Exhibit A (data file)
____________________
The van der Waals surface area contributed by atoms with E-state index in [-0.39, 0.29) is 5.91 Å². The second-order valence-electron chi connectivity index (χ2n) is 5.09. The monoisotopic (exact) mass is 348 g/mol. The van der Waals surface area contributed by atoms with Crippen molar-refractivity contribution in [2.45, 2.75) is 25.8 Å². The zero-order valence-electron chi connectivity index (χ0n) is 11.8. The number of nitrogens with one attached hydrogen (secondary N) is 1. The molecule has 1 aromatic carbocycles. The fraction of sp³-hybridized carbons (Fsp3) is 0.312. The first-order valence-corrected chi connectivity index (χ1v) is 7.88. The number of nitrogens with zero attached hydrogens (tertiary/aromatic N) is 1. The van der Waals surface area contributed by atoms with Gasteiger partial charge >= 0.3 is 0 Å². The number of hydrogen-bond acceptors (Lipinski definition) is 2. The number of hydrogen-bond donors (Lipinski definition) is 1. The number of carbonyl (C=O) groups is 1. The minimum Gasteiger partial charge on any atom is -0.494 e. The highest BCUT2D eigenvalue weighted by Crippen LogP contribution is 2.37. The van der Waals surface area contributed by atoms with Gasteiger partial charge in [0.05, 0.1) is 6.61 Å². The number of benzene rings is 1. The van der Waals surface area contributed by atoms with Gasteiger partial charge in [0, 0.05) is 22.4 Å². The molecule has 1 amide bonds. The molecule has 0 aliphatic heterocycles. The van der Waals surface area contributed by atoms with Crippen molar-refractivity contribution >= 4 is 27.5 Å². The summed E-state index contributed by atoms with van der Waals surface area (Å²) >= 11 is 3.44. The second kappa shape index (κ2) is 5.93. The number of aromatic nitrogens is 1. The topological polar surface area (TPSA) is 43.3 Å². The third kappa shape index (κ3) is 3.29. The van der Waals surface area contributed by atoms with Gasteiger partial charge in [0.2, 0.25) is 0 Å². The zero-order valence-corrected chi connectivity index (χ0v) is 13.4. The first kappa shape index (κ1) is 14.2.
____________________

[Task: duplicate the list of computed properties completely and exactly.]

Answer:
The van der Waals surface area contributed by atoms with E-state index in [-0.39, 0.29) is 5.91 Å². The second-order valence-electron chi connectivity index (χ2n) is 5.09. The monoisotopic (exact) mass is 348 g/mol. The van der Waals surface area contributed by atoms with Crippen molar-refractivity contribution in [2.45, 2.75) is 25.8 Å². The zero-order valence-electron chi connectivity index (χ0n) is 11.8. The number of nitrogens with one attached hydrogen (secondary N) is 1. The molecule has 1 aromatic carbocycles. The fraction of sp³-hybridized carbons (Fsp3) is 0.312. The first-order valence-corrected chi connectivity index (χ1v) is 7.88. The number of nitrogens with zero attached hydrogens (tertiary/aromatic N) is 1. The van der Waals surface area contributed by atoms with Gasteiger partial charge >= 0.3 is 0 Å². The number of hydrogen-bond acceptors (Lipinski definition) is 2. The number of hydrogen-bond donors (Lipinski definition) is 1. The number of carbonyl (C=O) groups is 1. The minimum Gasteiger partial charge on any atom is -0.494 e. The highest BCUT2D eigenvalue weighted by Crippen LogP contribution is 2.37. The van der Waals surface area contributed by atoms with Gasteiger partial charge in [0.05, 0.1) is 6.61 Å². The number of benzene rings is 1. The van der Waals surface area contributed by atoms with Gasteiger partial charge in [0, 0.05) is 22.4 Å². The molecule has 1 amide bonds. The molecule has 0 aliphatic heterocycles. The van der Waals surface area contributed by atoms with Crippen molar-refractivity contribution >= 4 is 27.5 Å². The summed E-state index contributed by atoms with van der Waals surface area (Å²) >= 11 is 3.44. The second kappa shape index (κ2) is 5.93. The number of aromatic nitrogens is 1. The topological polar surface area (TPSA) is 43.3 Å². The third kappa shape index (κ3) is 3.29. The van der Waals surface area contributed by atoms with Gasteiger partial charge in [0.2, 0.25) is 0 Å². The zero-order valence-corrected chi connectivity index (χ0v) is 13.4. The first kappa shape index (κ1) is 14.2.